Some two decades ago, Root and Schneider (1993) wrote that CO2-induced changes in global climate were expected - by them and other climate alarmists - to occur "too fast for evolutionary processes such as natural selection to keep pace," while adding that this phenomenon "could substantially enhance the probability of extinction of numerous species."
This famous but unsubstantiated declaration has ever since pervaded the thinking of the world's climate-alarmists. But is the highly-hyped contention correct? This document broaches that question as it pertains to demonstrable CO2-induced changes in natural (i.e., non-agricultural) terrestrial vegetation, as revealed by a number of subsequent scientific studies.
In introducing the report of their investigation of the subject, Rae et al. (2007)1 wrote that various studies "are beginning to identify genes that appear sensitive to elevated CO2 (Gupta et al., 2005; Taylor et al., 2005; Ainsworth et al., 2006)," while noting that "leaf growth responses to elevated CO2 have been found in Populus," and that "quantitative trait loci (QTL) for this response [have been] determined (Rae et al., 2006)." And in a continuation of this endeavor, they worked with a three-generation Populus pedigree generated by the hybridization of two contrasting Populus species - where two full-siblings from the resulting F1 family were crossed to form an F2 family - growing cuttings of the different generations for 152 days out-of-doors in open-top chambers maintained at either the ambient CO2 concentration or concentrations on the order of 600 ppm, while measuring various plant properties and physiological processes and determining QTL for above- and below-ground growth and genotype-by-environment interactions.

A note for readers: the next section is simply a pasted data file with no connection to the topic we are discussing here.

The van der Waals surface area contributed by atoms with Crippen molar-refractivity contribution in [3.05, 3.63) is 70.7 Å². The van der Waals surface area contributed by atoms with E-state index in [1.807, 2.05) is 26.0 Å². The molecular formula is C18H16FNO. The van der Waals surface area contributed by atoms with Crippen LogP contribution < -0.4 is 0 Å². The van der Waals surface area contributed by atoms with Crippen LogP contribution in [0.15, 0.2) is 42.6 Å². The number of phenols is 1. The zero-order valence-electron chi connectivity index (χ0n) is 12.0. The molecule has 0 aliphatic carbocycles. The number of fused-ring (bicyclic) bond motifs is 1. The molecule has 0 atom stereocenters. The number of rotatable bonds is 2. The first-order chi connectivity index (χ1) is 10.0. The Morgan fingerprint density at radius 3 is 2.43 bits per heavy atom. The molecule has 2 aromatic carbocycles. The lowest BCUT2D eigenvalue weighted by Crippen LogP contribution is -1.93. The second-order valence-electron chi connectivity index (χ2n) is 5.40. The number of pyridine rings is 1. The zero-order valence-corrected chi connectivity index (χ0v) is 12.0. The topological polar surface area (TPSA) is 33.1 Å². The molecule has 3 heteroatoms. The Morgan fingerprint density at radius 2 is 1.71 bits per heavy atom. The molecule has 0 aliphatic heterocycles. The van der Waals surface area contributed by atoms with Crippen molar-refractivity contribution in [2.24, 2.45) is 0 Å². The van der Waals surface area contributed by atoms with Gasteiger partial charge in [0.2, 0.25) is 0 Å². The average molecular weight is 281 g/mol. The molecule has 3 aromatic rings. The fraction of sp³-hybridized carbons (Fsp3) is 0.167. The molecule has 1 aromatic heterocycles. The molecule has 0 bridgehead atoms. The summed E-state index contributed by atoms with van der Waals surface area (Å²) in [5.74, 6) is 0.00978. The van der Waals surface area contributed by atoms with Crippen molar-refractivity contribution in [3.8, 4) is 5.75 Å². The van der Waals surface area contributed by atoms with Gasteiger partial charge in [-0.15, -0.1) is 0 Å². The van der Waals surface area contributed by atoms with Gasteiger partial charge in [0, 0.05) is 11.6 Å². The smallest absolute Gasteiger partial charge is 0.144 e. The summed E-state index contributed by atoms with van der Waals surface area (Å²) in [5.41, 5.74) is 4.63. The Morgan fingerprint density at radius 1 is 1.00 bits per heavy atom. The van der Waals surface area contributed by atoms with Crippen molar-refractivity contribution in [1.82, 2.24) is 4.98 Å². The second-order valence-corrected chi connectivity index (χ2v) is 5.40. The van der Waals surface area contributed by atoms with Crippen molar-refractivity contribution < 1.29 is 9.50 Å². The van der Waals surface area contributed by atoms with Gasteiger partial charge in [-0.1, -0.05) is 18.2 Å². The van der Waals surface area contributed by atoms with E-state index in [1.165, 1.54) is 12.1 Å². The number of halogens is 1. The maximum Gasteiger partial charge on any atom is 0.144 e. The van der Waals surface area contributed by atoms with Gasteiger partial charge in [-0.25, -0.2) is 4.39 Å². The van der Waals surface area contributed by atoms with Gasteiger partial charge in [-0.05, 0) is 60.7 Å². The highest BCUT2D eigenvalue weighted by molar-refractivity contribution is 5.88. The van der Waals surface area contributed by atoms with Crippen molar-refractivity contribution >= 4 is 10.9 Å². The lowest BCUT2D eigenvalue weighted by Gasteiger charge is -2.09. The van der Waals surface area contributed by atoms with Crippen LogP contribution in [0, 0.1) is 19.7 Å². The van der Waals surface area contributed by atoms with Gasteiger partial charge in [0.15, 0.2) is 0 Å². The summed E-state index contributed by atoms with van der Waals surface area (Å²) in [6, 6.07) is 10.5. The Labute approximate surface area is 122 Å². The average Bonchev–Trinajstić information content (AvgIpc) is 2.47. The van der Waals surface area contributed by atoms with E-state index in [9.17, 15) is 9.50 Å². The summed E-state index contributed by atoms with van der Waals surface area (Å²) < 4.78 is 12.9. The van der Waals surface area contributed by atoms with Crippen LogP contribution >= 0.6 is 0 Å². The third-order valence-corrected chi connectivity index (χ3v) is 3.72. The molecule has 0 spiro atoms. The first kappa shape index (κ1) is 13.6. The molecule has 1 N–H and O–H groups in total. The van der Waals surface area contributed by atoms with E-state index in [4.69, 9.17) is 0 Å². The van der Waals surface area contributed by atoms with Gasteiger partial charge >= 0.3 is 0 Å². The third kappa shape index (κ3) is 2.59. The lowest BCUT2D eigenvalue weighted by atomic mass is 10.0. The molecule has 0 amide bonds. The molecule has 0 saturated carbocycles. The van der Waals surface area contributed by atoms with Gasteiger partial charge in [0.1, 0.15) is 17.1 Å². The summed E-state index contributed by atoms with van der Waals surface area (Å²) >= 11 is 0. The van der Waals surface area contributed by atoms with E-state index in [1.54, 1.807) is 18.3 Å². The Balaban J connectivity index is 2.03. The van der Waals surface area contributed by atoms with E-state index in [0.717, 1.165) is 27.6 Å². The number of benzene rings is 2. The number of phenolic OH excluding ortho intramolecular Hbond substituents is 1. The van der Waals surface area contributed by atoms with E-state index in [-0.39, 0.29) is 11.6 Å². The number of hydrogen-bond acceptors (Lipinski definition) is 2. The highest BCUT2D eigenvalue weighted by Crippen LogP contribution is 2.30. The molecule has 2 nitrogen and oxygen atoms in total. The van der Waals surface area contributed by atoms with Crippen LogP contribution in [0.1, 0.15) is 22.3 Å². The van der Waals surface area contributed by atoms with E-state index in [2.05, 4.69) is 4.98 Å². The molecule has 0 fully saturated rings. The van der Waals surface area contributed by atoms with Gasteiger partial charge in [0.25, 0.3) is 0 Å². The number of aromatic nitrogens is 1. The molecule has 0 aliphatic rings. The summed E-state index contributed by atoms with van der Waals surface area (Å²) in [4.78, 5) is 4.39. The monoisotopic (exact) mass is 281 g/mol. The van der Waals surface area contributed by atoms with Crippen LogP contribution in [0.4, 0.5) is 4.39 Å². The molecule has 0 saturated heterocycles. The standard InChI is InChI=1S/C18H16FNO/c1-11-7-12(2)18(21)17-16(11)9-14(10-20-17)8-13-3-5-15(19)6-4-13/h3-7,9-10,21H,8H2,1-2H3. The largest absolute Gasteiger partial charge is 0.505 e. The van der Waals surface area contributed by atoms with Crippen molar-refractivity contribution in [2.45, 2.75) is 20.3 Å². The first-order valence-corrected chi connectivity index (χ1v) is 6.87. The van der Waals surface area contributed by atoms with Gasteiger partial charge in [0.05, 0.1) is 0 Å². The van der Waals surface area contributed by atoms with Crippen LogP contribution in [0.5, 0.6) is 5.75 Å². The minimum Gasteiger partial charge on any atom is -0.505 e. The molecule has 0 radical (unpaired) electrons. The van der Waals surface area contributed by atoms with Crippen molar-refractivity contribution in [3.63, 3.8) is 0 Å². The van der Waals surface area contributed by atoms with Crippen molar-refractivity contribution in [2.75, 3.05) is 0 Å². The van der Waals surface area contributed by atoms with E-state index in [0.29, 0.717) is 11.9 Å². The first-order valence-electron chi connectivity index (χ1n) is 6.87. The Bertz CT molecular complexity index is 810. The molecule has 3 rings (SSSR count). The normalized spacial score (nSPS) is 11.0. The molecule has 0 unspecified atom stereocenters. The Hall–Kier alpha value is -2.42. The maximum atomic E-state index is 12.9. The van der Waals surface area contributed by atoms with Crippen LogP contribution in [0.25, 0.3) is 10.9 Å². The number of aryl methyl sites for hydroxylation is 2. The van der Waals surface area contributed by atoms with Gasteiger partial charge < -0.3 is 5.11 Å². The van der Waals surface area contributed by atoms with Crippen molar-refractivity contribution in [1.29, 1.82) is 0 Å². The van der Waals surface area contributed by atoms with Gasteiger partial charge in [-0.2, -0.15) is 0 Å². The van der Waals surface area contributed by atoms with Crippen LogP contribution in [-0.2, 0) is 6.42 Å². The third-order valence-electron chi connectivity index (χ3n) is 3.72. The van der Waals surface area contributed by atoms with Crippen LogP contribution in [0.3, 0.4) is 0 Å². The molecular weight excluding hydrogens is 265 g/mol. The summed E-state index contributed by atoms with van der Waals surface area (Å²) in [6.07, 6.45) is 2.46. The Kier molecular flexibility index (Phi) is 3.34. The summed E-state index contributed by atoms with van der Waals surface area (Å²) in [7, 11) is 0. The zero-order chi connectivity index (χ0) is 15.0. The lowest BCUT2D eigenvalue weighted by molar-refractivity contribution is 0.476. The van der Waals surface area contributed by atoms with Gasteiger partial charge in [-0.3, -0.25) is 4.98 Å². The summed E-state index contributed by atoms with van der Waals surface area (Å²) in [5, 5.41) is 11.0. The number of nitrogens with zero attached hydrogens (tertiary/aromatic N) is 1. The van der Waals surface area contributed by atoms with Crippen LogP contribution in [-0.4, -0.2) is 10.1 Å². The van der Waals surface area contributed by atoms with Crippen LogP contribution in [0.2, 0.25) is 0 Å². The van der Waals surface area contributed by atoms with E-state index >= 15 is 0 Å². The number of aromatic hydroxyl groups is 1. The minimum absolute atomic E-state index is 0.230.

This work revealed, in the words of the four UK researchers, that "in the F2 generation, both above- and below-ground growth showed a significant increase in elevated CO2," and that "three areas of the genome on linkage groups I, IX and XII were identified as important in determining above-ground growth response to elevated CO2, while an additional three areas of the genome on linkage groups IV, XVI and XIX appeared important in determining root growth response to elevated CO2." Consequently, stating that their results "quantify and identify genetic variation in response to elevated CO2 and provide an insight into genomic response to the changing environment," they concluded that further work in this area "should lead to an understanding of micro-evolutionary response to elevated CO2," as has been further demonstrated to be the case by subsequent studies.